An additional $12 billion in financial and natural capital could be realized if all gold, silver and platinum were recycled from e-scrap, according to a study conducted for the Green Electronics Council.
The research, released at the 2015 Emerging Green Conference in Portland, Ore., explores natural capital costs and benefits of recycling electronics. It was conducted by London-based environmental data firm Trucost on behalf of the Portland-based Green Electronics Council, a nonprofit organization operating the EPEAT global rating system for electronics.
The research found that recycling 15 percent of gold and silver and 5 percent of platinum from electronics provides more than $2 billion in financial and natural capital benefits. Those benefits would theoretically rise by $12 billion, however, if 100 percent of the metals were recycled.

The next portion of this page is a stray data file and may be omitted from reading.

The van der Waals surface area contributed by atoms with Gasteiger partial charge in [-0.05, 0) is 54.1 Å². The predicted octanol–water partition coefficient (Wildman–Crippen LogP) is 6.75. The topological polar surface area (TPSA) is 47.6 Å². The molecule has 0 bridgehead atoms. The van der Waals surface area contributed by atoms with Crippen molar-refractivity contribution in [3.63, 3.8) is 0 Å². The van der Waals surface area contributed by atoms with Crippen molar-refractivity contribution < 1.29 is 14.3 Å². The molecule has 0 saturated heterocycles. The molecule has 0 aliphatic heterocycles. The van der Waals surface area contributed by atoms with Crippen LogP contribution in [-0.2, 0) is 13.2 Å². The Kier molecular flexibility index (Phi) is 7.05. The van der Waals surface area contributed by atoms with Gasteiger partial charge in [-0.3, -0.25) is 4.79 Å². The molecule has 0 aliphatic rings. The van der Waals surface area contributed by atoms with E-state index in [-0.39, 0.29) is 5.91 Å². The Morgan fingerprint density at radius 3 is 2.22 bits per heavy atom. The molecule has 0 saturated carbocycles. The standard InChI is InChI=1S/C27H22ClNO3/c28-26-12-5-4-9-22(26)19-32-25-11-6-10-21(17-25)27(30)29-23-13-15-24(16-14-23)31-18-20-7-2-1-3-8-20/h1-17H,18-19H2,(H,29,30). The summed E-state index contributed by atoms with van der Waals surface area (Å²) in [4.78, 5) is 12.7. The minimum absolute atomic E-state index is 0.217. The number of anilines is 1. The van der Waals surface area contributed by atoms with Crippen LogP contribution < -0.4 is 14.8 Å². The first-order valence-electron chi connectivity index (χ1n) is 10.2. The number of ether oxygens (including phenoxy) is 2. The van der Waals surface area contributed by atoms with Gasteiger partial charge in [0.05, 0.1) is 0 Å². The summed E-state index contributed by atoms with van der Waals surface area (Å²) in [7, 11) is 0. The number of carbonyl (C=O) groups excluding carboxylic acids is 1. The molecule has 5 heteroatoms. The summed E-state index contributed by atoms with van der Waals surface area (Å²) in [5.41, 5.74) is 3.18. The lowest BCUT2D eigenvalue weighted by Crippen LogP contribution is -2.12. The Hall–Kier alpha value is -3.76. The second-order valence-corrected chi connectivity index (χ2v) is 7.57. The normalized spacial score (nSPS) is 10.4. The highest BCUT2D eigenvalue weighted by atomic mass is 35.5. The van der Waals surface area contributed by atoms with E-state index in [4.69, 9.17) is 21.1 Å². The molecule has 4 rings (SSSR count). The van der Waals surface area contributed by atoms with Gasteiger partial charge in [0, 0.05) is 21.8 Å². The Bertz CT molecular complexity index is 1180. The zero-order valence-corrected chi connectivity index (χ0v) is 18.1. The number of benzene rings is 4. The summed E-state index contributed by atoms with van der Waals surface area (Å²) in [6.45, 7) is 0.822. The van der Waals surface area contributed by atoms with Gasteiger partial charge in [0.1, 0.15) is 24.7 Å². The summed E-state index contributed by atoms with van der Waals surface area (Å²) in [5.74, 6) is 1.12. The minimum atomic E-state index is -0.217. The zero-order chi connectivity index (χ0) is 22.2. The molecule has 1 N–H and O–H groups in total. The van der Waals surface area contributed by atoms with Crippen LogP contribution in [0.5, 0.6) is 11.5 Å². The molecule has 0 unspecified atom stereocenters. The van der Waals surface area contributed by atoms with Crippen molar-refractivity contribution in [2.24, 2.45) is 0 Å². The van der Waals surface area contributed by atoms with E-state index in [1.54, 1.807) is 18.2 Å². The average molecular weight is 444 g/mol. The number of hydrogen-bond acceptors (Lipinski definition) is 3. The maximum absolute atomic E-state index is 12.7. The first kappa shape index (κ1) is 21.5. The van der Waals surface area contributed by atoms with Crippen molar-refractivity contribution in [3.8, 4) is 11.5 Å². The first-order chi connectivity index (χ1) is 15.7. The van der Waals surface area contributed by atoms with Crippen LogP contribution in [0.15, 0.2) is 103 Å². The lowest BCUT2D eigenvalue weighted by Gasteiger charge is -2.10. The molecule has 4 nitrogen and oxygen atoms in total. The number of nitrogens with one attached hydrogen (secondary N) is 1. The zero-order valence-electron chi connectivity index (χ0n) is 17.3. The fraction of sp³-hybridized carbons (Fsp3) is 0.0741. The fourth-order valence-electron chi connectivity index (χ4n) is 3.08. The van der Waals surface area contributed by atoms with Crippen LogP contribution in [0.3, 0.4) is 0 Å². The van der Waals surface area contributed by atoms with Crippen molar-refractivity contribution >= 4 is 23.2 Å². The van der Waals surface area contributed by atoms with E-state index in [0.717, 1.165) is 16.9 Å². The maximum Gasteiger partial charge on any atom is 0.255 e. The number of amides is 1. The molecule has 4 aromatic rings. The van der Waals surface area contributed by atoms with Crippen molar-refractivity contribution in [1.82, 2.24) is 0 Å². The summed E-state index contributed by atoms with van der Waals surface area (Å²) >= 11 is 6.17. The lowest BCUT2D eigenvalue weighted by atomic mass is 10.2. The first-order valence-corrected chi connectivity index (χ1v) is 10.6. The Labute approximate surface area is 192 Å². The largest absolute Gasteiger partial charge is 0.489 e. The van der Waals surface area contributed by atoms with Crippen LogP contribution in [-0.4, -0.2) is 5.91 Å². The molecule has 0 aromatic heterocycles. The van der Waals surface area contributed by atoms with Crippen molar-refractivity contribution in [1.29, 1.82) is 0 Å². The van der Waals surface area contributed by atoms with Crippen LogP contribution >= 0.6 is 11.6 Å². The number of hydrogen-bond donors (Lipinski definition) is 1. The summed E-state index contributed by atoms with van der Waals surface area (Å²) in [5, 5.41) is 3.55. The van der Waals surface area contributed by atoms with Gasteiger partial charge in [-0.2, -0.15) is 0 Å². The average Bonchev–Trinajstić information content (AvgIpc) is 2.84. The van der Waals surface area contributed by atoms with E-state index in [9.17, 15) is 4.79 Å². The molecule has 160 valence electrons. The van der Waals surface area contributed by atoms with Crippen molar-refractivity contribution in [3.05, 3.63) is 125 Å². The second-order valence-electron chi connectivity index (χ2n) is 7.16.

The $12 billion figure includes avoided material procurement costs and $173 million in avoided natural capital costs from mining, according to the study.
The Green Electronics Council engaged Trucost in order to better understand the intersection of environmental stewardship and return on investment when natural capital considerations are included in the equation, according to a press release.
“Accounting for natural capital translates environmental benefits to the language of business – dollars and cents," Libby Bernick, Trucost senior vice president for North America, stated in the press release. "Companies can finally join up the financial and environmental business case."